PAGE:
Royal Colony: Colony ruled by officials appointed by the king himself.  Georgia, Virginia, and the Carolinas were royal colonies.

Salutary Neglect: Because the colonies were not allowed their own currency, foreign currencies and commodities were used, and official currency exchange rates were put into place.  This went against the desires of Britain, but it worked so well that most Britons agreed to leave this system alone, known as a policy of “salutary neglect.”

Tariffs: Taxes placed on imported goods designed to raise their price and promote the sales local businesses.

 

EVENTS

Bacon’s Rebellion: Nathaniel Bacon led violent raids against the Indian peoples in Virginia in 1675.  The governor of Virginia, William Berkeley, attempted to stop this unauthorized military activity, but Bacon responded by raiding and burning the capital, forcing Berkeley to flee.  Bacon soon became sick an died, effectively ending his rebellion.  This rebellion was evidence of the tensions between frontier areas (those with Indians living near) and the coastal regions (where there were no Indians).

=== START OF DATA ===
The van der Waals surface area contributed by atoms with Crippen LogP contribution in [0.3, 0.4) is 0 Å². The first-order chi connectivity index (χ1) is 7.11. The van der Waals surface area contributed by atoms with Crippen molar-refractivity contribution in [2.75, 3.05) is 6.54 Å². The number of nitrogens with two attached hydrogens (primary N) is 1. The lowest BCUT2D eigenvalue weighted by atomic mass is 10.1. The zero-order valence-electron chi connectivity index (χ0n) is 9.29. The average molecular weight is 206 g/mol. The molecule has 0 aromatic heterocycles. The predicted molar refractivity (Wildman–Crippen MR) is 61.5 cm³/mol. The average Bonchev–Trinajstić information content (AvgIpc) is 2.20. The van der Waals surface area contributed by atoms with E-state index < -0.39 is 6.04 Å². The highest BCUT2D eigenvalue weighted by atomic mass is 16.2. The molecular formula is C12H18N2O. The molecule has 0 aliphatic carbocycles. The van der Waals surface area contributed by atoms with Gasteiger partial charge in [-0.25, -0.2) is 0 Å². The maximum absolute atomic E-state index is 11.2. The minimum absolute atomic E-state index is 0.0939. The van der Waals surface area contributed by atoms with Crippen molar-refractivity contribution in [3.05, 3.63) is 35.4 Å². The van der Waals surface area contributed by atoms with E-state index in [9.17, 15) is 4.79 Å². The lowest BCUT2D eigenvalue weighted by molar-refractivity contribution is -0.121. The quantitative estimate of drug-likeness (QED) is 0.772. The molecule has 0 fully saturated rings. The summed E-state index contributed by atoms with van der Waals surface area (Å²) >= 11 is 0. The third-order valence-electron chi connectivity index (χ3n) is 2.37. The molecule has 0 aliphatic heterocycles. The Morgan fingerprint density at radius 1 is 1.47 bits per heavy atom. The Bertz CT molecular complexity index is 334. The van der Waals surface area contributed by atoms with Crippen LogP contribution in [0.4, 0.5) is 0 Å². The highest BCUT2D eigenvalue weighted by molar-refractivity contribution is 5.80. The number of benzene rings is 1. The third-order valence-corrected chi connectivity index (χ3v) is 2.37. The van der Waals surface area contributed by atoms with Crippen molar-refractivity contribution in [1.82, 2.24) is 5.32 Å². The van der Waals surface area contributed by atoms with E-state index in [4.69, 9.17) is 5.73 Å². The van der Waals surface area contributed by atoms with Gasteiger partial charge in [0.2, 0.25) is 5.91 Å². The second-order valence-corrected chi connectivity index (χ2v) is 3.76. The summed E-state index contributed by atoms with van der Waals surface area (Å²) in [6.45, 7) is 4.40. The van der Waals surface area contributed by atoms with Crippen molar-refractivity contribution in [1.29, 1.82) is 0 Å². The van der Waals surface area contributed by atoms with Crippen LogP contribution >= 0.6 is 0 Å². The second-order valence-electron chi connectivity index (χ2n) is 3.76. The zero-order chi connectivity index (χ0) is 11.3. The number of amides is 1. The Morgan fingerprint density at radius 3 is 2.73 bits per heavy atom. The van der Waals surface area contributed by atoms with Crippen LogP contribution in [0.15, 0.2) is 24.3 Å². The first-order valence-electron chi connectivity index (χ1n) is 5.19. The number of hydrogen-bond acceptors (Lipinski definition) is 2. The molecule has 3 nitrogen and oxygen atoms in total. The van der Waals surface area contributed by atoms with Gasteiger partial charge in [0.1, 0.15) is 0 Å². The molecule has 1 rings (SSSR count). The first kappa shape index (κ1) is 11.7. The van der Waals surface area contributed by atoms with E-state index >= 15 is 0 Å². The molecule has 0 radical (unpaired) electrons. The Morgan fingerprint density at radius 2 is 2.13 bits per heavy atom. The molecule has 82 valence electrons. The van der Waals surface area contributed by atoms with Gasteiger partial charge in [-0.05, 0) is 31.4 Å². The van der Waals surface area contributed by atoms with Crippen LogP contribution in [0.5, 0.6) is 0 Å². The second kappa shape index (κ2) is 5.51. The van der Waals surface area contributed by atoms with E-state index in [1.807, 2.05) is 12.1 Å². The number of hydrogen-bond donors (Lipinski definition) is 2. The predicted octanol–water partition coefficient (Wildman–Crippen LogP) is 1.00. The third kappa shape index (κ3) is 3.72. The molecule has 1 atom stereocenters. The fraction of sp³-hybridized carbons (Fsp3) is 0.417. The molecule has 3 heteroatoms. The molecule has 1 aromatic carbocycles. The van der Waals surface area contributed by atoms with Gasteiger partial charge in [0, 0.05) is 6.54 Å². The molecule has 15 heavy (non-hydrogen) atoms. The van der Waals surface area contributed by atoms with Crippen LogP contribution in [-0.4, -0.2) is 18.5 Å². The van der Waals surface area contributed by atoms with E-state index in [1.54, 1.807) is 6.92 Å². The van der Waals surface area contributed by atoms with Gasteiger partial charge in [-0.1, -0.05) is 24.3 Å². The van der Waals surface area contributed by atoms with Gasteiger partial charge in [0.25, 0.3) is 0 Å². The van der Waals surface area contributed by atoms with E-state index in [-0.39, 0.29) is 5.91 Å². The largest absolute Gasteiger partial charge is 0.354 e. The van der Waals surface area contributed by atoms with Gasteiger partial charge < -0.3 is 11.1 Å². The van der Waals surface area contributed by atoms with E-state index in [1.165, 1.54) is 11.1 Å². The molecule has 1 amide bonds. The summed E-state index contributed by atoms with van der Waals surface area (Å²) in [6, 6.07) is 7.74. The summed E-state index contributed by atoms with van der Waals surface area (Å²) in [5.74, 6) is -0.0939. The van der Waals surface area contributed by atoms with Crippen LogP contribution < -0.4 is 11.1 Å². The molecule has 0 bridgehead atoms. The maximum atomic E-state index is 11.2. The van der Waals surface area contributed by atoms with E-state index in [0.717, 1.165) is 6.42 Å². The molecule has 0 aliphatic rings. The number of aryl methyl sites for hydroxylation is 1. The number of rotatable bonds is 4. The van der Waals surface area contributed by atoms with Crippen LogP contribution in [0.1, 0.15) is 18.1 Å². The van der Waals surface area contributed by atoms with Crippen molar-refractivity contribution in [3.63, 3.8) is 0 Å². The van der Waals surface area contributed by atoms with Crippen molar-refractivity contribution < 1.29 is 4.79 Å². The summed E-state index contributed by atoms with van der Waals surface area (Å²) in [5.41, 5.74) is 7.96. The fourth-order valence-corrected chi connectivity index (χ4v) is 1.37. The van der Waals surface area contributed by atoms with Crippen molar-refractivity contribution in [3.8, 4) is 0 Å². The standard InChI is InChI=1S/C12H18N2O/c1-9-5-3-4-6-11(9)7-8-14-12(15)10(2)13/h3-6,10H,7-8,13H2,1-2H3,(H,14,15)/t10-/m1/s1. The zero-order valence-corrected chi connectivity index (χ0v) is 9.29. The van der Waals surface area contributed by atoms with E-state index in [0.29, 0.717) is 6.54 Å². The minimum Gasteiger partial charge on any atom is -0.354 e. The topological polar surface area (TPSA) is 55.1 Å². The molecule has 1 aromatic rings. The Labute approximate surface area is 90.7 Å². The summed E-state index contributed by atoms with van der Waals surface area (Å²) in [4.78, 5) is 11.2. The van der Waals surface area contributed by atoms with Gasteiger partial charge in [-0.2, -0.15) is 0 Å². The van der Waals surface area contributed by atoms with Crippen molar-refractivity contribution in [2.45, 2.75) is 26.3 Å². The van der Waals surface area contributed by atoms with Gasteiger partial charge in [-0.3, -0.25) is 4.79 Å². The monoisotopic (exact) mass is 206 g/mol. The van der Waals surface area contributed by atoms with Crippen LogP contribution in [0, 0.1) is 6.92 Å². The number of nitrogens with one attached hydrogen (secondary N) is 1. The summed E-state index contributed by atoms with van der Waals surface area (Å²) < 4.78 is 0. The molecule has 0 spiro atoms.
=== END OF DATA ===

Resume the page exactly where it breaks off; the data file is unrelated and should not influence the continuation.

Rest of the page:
Glorious Revolution in England: A shift in power in England in 1688 when William of Orange ascended the throne with little bloodshed.  This ended Catholicism’s reign as the national religion, and Catholics were persecuted.  As a result, many Catholics migrated to the New World seeking religious freedom.

Great Awakening: A widespread colonial revival of Christianity.  People began to turn away from dry sermons and looked to inspired ministers who preached with emotion.  Jonathan Edwards, George Whitefield, and William Tennent were the major catalysts for the awakening.

Great Migration: The migration of over 20,000 Puritans to Massachusetts between 1629 and 1643, began by the migration of the Massachusetts Bay Company.